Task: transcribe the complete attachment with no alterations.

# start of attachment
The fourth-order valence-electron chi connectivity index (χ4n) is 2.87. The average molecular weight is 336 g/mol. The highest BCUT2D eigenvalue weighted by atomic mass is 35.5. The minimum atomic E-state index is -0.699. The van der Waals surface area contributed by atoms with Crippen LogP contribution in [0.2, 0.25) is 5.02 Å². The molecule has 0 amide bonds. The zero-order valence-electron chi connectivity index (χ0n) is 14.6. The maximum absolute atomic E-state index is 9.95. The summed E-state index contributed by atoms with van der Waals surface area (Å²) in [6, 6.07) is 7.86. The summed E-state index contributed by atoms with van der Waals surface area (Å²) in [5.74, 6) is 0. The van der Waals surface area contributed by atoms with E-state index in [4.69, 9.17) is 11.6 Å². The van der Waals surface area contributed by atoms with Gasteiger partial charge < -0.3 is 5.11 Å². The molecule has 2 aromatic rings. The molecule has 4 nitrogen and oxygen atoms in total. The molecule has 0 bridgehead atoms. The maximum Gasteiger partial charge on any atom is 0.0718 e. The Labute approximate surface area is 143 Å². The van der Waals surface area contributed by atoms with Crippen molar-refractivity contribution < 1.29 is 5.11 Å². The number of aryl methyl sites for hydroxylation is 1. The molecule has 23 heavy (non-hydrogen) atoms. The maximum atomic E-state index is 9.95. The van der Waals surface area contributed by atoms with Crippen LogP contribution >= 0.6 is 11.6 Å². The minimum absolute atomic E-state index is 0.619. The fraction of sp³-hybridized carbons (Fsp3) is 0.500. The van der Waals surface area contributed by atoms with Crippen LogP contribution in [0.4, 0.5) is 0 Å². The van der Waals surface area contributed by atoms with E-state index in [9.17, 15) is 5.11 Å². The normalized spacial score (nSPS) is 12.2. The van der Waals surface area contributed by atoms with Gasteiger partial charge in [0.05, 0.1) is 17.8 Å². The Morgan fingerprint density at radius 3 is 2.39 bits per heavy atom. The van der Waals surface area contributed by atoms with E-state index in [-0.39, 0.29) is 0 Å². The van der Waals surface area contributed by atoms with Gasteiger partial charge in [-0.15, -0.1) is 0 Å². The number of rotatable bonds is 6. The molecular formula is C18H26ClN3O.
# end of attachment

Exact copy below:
The fourth-order valence-electron chi connectivity index (χ4n) is 2.87. The average molecular weight is 336 g/mol. The highest BCUT2D eigenvalue weighted by atomic mass is 35.5. The minimum atomic E-state index is -0.699. The van der Waals surface area contributed by atoms with Crippen LogP contribution in [0.2, 0.25) is 5.02 Å². The molecule has 0 amide bonds. The zero-order valence-electron chi connectivity index (χ0n) is 14.6. The maximum absolute atomic E-state index is 9.95. The summed E-state index contributed by atoms with van der Waals surface area (Å²) in [6, 6.07) is 7.86. The summed E-state index contributed by atoms with van der Waals surface area (Å²) in [5.74, 6) is 0. The van der Waals surface area contributed by atoms with E-state index in [4.69, 9.17) is 11.6 Å². The van der Waals surface area contributed by atoms with Gasteiger partial charge < -0.3 is 5.11 Å². The molecule has 2 aromatic rings. The molecule has 4 nitrogen and oxygen atoms in total. The molecule has 0 bridgehead atoms. The maximum Gasteiger partial charge on any atom is 0.0718 e. The Labute approximate surface area is 143 Å². The van der Waals surface area contributed by atoms with Crippen molar-refractivity contribution < 1.29 is 5.11 Å². The number of aryl methyl sites for hydroxylation is 1. The molecule has 23 heavy (non-hydrogen) atoms. The maximum atomic E-state index is 9.95. The van der Waals surface area contributed by atoms with Crippen LogP contribution >= 0.6 is 11.6 Å². The minimum absolute atomic E-state index is 0.619. The fraction of sp³-hybridized carbons (Fsp3) is 0.500. The van der Waals surface area contributed by atoms with Crippen LogP contribution in [0.4, 0.5) is 0 Å². The van der Waals surface area contributed by atoms with E-state index in [9.17, 15) is 5.11 Å². The normalized spacial score (nSPS) is 12.2. The van der Waals surface area contributed by atoms with Gasteiger partial charge in [0.05, 0.1) is 17.8 Å². The Morgan fingerprint density at radius 3 is 2.39 bits per heavy atom. The van der Waals surface area contributed by atoms with E-state index in [-0.39, 0.29) is 0 Å². The van der Waals surface area contributed by atoms with Gasteiger partial charge in [-0.15, -0.1) is 0 Å². The number of rotatable bonds is 6. The molecular formula is C18H26ClN3O.